Breckenridge Ski Resort’s new Peak 6 terrain is open for carving
After six years of planning, revisions, environmental impact analysis — followed by the Forest Service’s final approval and a summer’s worth of construction — the much-anticipated Peak 6 expansion at Breckenridge Ski Resort opened to the public at noon on Wednesday.
Roughly 200 of the expansion’s 540 new acres, all of which are served by two new chairlifts, were available on opening day.
For Riley and Trevor Scannell, of Littleton, it was an opening worth waiting for. The brothers were in line and ready to go a full two and a half hours before opening.
“Just ready to get some fresh pow,” Riley Scannel said, standing in line. “It’s going to be sweet.”
A couple hundred eager powderhounds lined up behind them ready for a taste of the first new ski terrain in Colorado since Arapahoe Basin Ski Area added its Monetezuma Bowl in 2008.
For Breckenridge it was the first major addition since its Peak 7 expansion in 2002. When fully open, the new terrain will expand the resort by almost 25 percent. It is considered to be one of the largest ski area expansions in North America in recent memory.
“We couldn’t be more excited about being able to open Peak 6 this holiday season,” Breck’s chief operating officer Pat Campbell said in a release earlier in the week. “This project has been years in the making.”
After a brief ceremonial ribbon cutting, the gathered masses cheered and began loading the Kensho SuperChair for an inaugural ride.
If the smiles on skiers’ and riders’ faces were any indication, the expansion was largely well received.
“I thought it was really nice,” Mave McHugh, of Denver, said after a run with her family. “It was really fresh up there and it was something different. It’s nice that they are expanding so much. There’s a lot more to play on.”
The expansion includes intermediate above-tree-line terrain as well as substantial hike-accessible expert terrain with up to 40 degree steeps and chutes comparable to A-Basin’s West Wall. The expert terrain will remain closed until additional avalanche mitigation can be done. Some portions will also require additional snowfall before they can opened for the season.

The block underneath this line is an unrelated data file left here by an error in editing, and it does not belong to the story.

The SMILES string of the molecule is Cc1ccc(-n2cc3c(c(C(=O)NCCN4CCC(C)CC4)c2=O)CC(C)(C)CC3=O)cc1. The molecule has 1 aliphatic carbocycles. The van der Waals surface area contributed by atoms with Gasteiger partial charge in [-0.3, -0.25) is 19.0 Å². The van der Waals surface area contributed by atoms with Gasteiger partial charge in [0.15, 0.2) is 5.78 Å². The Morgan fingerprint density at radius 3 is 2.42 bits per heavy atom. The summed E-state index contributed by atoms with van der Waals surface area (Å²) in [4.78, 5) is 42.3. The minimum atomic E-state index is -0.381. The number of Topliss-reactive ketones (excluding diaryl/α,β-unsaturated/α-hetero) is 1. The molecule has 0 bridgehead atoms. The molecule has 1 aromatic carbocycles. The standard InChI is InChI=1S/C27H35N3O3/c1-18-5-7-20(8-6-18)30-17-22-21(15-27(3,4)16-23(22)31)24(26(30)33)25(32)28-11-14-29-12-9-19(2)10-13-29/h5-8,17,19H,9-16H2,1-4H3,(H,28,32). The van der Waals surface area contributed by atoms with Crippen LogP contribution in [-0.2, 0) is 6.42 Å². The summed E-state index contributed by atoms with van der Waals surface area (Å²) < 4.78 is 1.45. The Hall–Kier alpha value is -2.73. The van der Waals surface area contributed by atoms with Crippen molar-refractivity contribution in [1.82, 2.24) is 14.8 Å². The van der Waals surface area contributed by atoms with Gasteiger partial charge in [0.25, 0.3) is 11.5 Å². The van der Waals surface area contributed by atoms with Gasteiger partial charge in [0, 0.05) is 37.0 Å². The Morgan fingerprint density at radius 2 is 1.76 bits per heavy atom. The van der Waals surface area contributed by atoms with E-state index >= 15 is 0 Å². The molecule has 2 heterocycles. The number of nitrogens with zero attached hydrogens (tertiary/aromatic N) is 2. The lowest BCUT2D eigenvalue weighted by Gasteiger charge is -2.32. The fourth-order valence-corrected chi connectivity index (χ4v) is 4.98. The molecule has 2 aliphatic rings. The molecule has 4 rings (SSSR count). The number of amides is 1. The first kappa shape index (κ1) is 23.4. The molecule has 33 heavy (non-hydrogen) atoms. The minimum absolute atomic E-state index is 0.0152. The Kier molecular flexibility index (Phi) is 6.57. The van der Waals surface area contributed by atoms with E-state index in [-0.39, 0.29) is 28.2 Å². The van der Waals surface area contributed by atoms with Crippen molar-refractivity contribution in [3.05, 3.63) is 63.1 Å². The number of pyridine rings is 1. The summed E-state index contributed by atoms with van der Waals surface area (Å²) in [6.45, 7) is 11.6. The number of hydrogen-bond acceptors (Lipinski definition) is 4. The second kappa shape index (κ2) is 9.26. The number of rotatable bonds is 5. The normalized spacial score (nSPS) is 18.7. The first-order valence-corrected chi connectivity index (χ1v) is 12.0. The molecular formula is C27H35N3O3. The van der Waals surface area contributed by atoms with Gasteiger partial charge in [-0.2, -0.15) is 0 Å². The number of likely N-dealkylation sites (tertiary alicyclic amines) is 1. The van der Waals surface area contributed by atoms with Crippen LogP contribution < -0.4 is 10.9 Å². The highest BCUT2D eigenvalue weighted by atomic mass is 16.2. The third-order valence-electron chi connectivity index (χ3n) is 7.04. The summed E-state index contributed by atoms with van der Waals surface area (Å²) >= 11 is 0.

It wasn’t all smiles Wednesday, however. While most didn’t seem to mind waiting a little extra time for a first run on new terrain during busy a Christmas Day, there were — as might be expected — some guests who bemoaned the long lift lines that the opening created. Some skiers reported it taking them an hour and a half to make it from the line at Zendo Chair (the lift from Peak 7 to the base of Peak 6) to the front of the line for Kenosho SuperChair, which goes to the summit. Once at the base most guests said the Kenosho line took them 15 to 20 minutes.
When the mountain is fully open, Peak 6 will also be accessible via the Imperial Express SuperChair on Peak 8.
After the initial hype and curiosity subsides, the expansion is expected to alleviate lift traffic concerns across the mountain. That was one of the primary justifications for the project.
Not without resistance
In the six years leading up to Peak 6’s opening, Breckenridge’s terrain expansion met with some opposition from environmental groups and backcountry enthusiasts disappointed that open terrain was being encroached on by the resort. Environmentalists were concerned about protection of Canada lynx habitat and drainage issues with streams in the expansion area. The groups’ appeal of the expansion was denied, in part because the area of expansion was already included in Breckenridge’s special-use permit and the Forest Service felt that environmental concerns were being met through the approved plan.
VIDEO: Summmit Daily News reporter Sebastian Foltz enjoys some first turns during opening day of Peak 6 at Breckenridge.
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